Bill Nighy’s latest film about ‘grabbing every single day as if it’s your last’

Ellie Iorizzo, PA Senior Entertainment Reporter

Sun, 9 October 2022 at 9:29 pm

Bill Nighy said the message of his latest film is to resist the urge to procrastinate and treat every day as though it is your last.

The Hollywood star, 72, plays a veteran civil servant in Living, which was written by novelist Sir Kazuo Ishiguro and adapted from the 1952 Japanese film Ikiru.

In the film, Nighy’s character Mr Williams receives a medical diagnosis that inspires him to move to the coast and make the most of his final days.

Arriving at the film’s UK premiere at the BFI London Film Festival, Nighy told the PA news agency: “Kazuo Ishiguro the incredibly famed novelist, it was his idea.

“I only met him at a dinner party and he said I know what your next film should be. I said when you’re ready let me know and it turned out to be this. Everything about it was attractive.

“He wrote the script, he is a wonderful writer and it was with Stephen Woolley who I’ve worked with three times now. He’s the great English film producer.

“It was a great part and a great script.

“I suppose the message is, resist the powerful tendency to procrastinate and grab every single day as if it’s your last.”

Nighy described working opposite Sex Education actress Aimee Lou Wood, who plays sunny colleague Margaret in the film, as “dreamy”.

Paramount+ – UK Launch Event – London
Bill Nighy (Ian West/PA)

“It was great working with Aimee Lou, she’s a laugh and she’s brilliant and she was absolutely exemplary in every way and fun,” he said.

Nighy said what appealed to him about the character Mr Williams was the fact he’s a “decent man trying to do the right thing” and enjoyed the “heroism” with getting on with things.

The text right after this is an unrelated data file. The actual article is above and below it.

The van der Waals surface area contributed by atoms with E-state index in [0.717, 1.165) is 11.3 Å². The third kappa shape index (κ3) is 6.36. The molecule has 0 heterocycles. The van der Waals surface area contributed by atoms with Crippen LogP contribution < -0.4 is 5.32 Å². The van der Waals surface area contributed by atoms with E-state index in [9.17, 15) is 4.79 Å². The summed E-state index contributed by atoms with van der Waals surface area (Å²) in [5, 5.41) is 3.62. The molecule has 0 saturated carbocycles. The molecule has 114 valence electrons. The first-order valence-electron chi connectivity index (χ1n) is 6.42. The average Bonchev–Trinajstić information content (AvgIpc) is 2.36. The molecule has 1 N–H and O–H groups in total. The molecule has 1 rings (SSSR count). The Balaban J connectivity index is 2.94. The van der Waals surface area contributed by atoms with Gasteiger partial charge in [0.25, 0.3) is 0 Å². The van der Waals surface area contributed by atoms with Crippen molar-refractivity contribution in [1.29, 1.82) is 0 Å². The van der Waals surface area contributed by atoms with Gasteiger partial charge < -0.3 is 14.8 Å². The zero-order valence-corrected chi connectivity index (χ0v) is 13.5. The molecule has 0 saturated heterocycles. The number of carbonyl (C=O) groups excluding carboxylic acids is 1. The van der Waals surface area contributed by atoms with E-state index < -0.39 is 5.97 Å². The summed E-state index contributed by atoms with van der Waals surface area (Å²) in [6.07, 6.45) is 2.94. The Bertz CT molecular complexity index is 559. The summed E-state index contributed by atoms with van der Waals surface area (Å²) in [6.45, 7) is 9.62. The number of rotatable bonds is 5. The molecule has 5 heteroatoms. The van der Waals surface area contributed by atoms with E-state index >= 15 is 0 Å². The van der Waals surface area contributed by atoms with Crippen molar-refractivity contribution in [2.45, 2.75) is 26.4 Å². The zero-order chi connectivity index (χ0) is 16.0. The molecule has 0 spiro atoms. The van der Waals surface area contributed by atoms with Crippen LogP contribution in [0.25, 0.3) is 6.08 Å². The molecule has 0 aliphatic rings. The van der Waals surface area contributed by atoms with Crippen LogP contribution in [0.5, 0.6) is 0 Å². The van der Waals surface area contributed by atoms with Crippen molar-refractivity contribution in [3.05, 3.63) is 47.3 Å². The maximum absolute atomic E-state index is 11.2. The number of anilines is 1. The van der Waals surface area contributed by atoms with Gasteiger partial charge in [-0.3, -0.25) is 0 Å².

He added: “He’s institutionalised in grief, having lost his wife, and he’s put in an extreme situation where he has to kind of decide how to react.

“I’m very interested in what they always call Englishness, but actually I’m sure that they have characters like that in every culture.

“That sort of extreme restraint, whereby there’s a code of conduct which doesn’t allow you really to express anything in terms of deep emotion.

“And I find it funny and I find it very touching. It’s also completely bonkers and very bad for your psychology, but there’s something about the acting of it, it is quite fascinating because you have to sort of express quite a lot with not very much.”

English actress Wood, 27, described her experience working alongside Love Actually star Nighy.

“It was pretty amazing, especially the scene in the pub, we spent the whole day on it and it was basically a five-page monologue,” she said.

“It was just the most exceptional acting I’ve seen up close and it was a real ‘wow’ moment because I’ve always loved Bill from afar.

“He’s just the kindest man, but really that scene, I mean I did not get over it. I didn’t recover for a few days, I was just crying the whole time. It was amazing.”

Wood added that it was the underlying message of the story that drew her to become involved in the project.

She added: “Finding the extraordinary in the ordinary and noticing the small things, and being present and actually seeing people rather than just looking at them, and letting people see you as well.

“I’m such an overthinker and I can spend a lot of time in my head.

“I operate from that place a lot, I can always be kind of one step ahead, but Margaret isn’t like that, she’s here, she’s in the moment, she’s just in her body and in her life, and takes it one day at a time and to be honest, that had such an impact on me.

“I really did start to feel a bit like her and I was noticing things and just being present more, rather than always in my head.”

Investitures at Buckingham Palace
Kazuo Ishiguro (Jonathan Brady/PA)

Sir Kazuo said the remake of the Japanese film was one he “wanted to exist” and producer Woolley “persuaded” him to write the screenplay.

He told PA: “It’s exceeded my expectations and I’m really pleased to have a chance to be part of it.

“I think it’s quite an unusual message in a way because so many movies we see basically say you can turn your life around, even if it’s a fairly miserable or small life, by doing something fantastic, will cheer you and you’re going to become a huge star and you can do it, you can do it.

“This film has a rather interesting message to accept who you are, accept the small life you’ve got but within you can make it something that really matters to you.

“Even if nobody else gives you any credit it will mean a huge amount to you, and that’s what living is.
It’s quite an unusual message and that’s what really appealed to me about the original Japanese film.”

Living will be released on November 4.

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